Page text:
The Yankees appeared to be a finished product as they arrived in Tampa, Fla., this spring, but as is often the case, injuries can change that mindset in a hurry.
Luis Severino's right shoulder inflammation will keep him on the shelf for at least two weeks, putting the start of his season in serious doubt. Manager Aaron Boone called it “highly unlikely” that the Yanks' ace will be ready for his previously announced Opening Day assignment, casting questions on a rotation that, while very strong on paper, lacks substantial depth.
The easy answer would be to sign one of the starting pitchers still lingering on the free-agent market, with Gio Gonzalez and Edwin Jackson representing the most logical candidates. While some fans may call for the club to sign Dallas Keuchel, the reality is that he will cost a lot more than Gonzalez or Jackson for 2019 and is still seeking a multiyear deal. Given that the club is already exceeding the Competitive Balance Threshold for 2019, another significant free-agent signing (like Keuchel) will only increase New York’s luxury tax bill, as well as putting the Yankees in jeopardy of exceeding the CBT again in 2020 if they sign another elite free agent. In other words, he’s an unlikely fit for the Yanks.
According to a source, the Yanks like Gonzalez and might be inclined to place a call to agent Scott Boras to find out what it would take to sign him. The issue, of course, is what they would do with the veteran left-hander once Severino returns, as Gonzalez has made only six relief appearances during his 11-year career, the most recent coming in 2009 while he was still with Oakland.
Sabathia is 38 years old and has become a five-inning pitcher for the most part, his innings total declining greatly over the past five seasons. The Yankees could utilize Gonzalez as a long reliever or spot starter once Severino returns, giving Severino, Sabathia and Tanaka -- who has been pitching with a partial tear of his UCL for more than four years -- an extra day of rest during long stretches without an off-day.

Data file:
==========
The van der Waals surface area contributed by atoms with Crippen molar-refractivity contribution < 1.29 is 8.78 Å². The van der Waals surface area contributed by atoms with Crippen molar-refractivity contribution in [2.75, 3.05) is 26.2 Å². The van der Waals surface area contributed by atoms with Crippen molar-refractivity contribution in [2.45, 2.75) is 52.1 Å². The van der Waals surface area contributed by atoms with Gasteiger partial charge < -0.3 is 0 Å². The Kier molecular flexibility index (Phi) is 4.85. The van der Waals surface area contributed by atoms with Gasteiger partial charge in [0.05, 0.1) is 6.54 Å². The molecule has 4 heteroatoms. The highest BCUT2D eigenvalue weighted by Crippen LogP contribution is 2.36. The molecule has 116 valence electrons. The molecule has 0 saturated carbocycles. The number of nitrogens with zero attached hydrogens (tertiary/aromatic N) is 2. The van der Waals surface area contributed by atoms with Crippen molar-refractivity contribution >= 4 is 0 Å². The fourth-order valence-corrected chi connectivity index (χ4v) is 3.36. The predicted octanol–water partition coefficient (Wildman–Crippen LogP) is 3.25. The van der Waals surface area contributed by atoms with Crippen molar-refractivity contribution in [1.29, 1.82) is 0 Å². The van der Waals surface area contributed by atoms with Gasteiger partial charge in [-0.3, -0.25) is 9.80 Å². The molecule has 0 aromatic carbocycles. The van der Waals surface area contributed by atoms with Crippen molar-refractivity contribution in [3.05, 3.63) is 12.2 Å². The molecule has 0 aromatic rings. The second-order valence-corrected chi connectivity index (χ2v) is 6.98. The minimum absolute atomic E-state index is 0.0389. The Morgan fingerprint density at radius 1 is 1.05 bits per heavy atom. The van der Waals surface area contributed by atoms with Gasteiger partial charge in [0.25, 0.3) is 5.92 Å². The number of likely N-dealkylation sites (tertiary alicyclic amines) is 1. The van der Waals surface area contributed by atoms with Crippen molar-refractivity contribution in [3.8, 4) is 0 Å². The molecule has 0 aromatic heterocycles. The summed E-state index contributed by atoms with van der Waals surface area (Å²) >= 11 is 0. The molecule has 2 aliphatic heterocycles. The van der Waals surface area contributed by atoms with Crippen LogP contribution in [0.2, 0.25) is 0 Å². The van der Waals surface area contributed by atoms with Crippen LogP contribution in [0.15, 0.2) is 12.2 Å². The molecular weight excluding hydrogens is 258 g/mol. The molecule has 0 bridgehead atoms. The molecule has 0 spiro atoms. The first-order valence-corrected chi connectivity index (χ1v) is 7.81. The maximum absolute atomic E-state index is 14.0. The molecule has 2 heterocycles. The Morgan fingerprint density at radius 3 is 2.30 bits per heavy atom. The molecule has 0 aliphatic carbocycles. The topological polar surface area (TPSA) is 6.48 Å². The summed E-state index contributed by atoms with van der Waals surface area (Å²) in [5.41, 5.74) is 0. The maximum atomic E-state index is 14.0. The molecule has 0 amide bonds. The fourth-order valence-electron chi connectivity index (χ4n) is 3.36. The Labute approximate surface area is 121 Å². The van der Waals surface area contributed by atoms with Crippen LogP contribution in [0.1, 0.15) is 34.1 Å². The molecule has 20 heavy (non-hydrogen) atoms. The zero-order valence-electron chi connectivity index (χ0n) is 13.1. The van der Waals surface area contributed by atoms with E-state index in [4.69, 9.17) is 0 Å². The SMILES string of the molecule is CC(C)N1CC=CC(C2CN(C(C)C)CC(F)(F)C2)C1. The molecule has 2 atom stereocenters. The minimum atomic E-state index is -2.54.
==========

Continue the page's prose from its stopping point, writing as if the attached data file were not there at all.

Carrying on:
Paxton, 30, has also experienced his share of injuries since breaking into the Majors in 2013, topping the 136-inning mark only once when he threw a career-high 160 1/3 innings last season for Seattle. As much potential as the Yanks' rotation has, there’s a history of fragility that could wreak havoc if the injury bug rears its ugly head.
The internal options to stand in for Severino include German, Loaisiga, Luis Cessa and Chance Adams, though none have proven themselves as viable long-term big-league starters. German is probably the most dynamic of the group, allowing a meager .181 average against his curveball last year, and the spin rate on his four-seam fastball was in the 95th percentile, suggesting it has a lot of deception.
With four off-days scheduled during the first 19 days of the regular season, the Yankees might be able to get through the first three weeks of the season with only four starters. Weather has the potential to render some of the off-days meaningless, but general manager Brian Cashman could decide to cross that bridge if (and when) he comes to it.
The Yanks used 12 starters last season, so Cashman is not going to panic if Severino is only going to miss a few starts.